the technological divide and community

Sunday morning I talked with some people about community 2.0 Actually, I was talking about my current adventures in writing here and in developing a whole new set of relationships with people around the world. The average age of the group was 64 and the technological literacy ranged widely. I did my best to speak without jargon about the community that develops digitally. I became acutely aware that if a conversation includes a computer, many people choose to be lost.

Some people long for simpler days. Other people are concerned about how relationships–and people–are spoiled by the sheer volume of interaction that is possible. Still others are intrigued by what I’m oing but are uncertain that it connects to the real world.

But what is the real world?

My son builds relationships that include writing, occasionally talking, sometimes buying, often laughing through his work on Niketalk.

My daughter and her friends learn and plan and laugh and get annoyed through Xanga and myspace.

I can read a post on someone’s blog and feel a rush of compassion or sadness or victory for them.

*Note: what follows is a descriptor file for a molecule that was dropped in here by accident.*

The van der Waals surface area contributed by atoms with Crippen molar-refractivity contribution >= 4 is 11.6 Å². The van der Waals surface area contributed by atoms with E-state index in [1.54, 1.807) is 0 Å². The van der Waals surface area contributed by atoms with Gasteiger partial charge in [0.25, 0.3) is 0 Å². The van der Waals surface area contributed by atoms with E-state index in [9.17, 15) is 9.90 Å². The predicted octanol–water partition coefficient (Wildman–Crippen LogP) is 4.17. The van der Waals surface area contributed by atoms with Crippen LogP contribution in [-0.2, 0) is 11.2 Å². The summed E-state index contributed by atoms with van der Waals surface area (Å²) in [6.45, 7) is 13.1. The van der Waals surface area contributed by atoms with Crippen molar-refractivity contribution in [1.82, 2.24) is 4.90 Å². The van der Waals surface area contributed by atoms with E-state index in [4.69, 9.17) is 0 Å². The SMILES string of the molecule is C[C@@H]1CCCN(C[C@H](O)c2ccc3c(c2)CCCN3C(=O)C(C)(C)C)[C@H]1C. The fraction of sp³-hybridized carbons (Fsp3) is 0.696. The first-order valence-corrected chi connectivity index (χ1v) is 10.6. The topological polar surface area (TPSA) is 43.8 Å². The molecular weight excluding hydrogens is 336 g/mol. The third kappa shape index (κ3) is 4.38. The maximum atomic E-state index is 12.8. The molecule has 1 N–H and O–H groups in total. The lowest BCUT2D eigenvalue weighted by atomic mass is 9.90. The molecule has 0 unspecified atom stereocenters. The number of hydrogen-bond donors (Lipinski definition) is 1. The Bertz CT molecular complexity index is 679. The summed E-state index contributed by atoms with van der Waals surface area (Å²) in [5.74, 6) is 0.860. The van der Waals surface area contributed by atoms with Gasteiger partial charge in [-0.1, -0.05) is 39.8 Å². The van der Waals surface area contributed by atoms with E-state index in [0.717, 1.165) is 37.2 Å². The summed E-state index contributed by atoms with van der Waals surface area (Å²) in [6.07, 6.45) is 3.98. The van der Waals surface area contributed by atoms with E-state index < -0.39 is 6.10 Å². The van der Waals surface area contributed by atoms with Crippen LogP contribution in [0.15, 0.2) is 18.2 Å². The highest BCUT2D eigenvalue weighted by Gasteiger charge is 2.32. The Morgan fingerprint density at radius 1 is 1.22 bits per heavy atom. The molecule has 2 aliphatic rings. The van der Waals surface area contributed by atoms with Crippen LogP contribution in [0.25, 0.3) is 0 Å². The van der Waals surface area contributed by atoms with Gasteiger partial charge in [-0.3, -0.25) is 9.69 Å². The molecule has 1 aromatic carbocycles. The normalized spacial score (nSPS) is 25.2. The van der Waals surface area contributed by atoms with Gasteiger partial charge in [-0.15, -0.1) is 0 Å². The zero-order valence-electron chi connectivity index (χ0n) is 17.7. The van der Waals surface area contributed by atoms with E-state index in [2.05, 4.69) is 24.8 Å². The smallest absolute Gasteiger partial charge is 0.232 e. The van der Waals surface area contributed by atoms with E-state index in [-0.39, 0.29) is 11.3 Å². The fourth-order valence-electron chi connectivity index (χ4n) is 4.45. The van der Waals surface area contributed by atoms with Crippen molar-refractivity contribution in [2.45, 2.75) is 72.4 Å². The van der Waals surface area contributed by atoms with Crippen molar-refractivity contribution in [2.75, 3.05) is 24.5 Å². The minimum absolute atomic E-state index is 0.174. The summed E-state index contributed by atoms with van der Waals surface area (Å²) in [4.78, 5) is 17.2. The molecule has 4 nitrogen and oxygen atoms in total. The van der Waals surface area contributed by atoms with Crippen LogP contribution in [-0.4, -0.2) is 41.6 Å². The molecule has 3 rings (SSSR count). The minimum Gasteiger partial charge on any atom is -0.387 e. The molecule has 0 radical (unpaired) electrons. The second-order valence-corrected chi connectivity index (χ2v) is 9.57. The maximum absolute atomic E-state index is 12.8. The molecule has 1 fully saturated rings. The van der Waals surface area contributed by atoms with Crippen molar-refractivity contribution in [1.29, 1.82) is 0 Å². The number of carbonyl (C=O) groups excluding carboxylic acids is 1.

All of those things are part of the real world…since they involve real people interacting with real feelings and real intellect and real desire to really value each other. It is a new sense of community…or prehaps more accurately, a sense of a new community.

I do fear, however, a divide between the haves and the have-nots, or perhaps more accurately, the cares and the care-nots. We’ve gotta think about how to work in the new culture(s) as well as the old, since all of the people in all of the cultures actually matter.

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One response to “the technological divide and community

  1. There are days I want to throw away the entire internet. It’d be neat to keep a paper blog, to put news out on my front door.

    I think the have-nots are WAY different than the CARE-NOTs, and I can’t address B.

    Have-nots are coming closer and closer to access. Libraries offer free access. Negroponte’s on to something. There will come a time. And until then, the have-nots usually have bigger fish to fry than what ZeFrank is saying.

    IMNNHO. : )

    I like you immensely, Jon. You’re a great soul to know.